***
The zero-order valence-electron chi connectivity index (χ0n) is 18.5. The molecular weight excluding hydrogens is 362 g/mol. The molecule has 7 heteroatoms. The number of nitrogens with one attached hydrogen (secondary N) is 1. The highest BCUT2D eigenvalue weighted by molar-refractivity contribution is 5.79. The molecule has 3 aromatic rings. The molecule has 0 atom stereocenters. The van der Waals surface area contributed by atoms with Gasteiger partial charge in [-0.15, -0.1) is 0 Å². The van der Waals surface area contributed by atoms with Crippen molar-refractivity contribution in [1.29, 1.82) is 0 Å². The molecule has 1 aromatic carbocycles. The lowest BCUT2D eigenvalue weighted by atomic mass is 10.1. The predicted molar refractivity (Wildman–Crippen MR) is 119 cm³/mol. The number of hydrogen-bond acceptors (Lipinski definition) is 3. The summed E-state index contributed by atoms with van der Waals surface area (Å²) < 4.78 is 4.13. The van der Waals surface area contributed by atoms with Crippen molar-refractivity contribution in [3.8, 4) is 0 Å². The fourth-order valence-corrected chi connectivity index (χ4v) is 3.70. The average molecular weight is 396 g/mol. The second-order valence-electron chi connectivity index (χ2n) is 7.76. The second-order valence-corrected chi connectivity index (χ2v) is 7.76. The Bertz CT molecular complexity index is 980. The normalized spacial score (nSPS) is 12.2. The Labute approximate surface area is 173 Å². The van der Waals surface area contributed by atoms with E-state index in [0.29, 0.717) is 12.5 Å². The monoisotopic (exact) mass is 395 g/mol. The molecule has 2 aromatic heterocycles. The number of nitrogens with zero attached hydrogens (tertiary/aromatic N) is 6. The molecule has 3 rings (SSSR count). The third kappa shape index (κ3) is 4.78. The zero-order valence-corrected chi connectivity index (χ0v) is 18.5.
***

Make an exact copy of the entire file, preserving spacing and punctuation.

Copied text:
The zero-order valence-electron chi connectivity index (χ0n) is 18.5. The molecular weight excluding hydrogens is 362 g/mol. The molecule has 7 heteroatoms. The number of nitrogens with one attached hydrogen (secondary N) is 1. The highest BCUT2D eigenvalue weighted by molar-refractivity contribution is 5.79. The molecule has 3 aromatic rings. The molecule has 0 atom stereocenters. The van der Waals surface area contributed by atoms with Gasteiger partial charge in [-0.15, -0.1) is 0 Å². The van der Waals surface area contributed by atoms with Crippen molar-refractivity contribution in [1.29, 1.82) is 0 Å². The molecule has 1 aromatic carbocycles. The lowest BCUT2D eigenvalue weighted by atomic mass is 10.1. The predicted molar refractivity (Wildman–Crippen MR) is 119 cm³/mol. The number of hydrogen-bond acceptors (Lipinski definition) is 3. The summed E-state index contributed by atoms with van der Waals surface area (Å²) < 4.78 is 4.13. The van der Waals surface area contributed by atoms with Crippen molar-refractivity contribution in [3.8, 4) is 0 Å². The fourth-order valence-corrected chi connectivity index (χ4v) is 3.70. The average molecular weight is 396 g/mol. The second-order valence-electron chi connectivity index (χ2n) is 7.76. The second-order valence-corrected chi connectivity index (χ2v) is 7.76. The Bertz CT molecular complexity index is 980. The normalized spacial score (nSPS) is 12.2. The Labute approximate surface area is 173 Å². The van der Waals surface area contributed by atoms with E-state index in [0.29, 0.717) is 12.5 Å². The monoisotopic (exact) mass is 395 g/mol. The molecule has 2 aromatic heterocycles. The number of nitrogens with zero attached hydrogens (tertiary/aromatic N) is 6. The molecule has 3 rings (SSSR count). The third kappa shape index (κ3) is 4.78. The zero-order valence-corrected chi connectivity index (χ0v) is 18.5.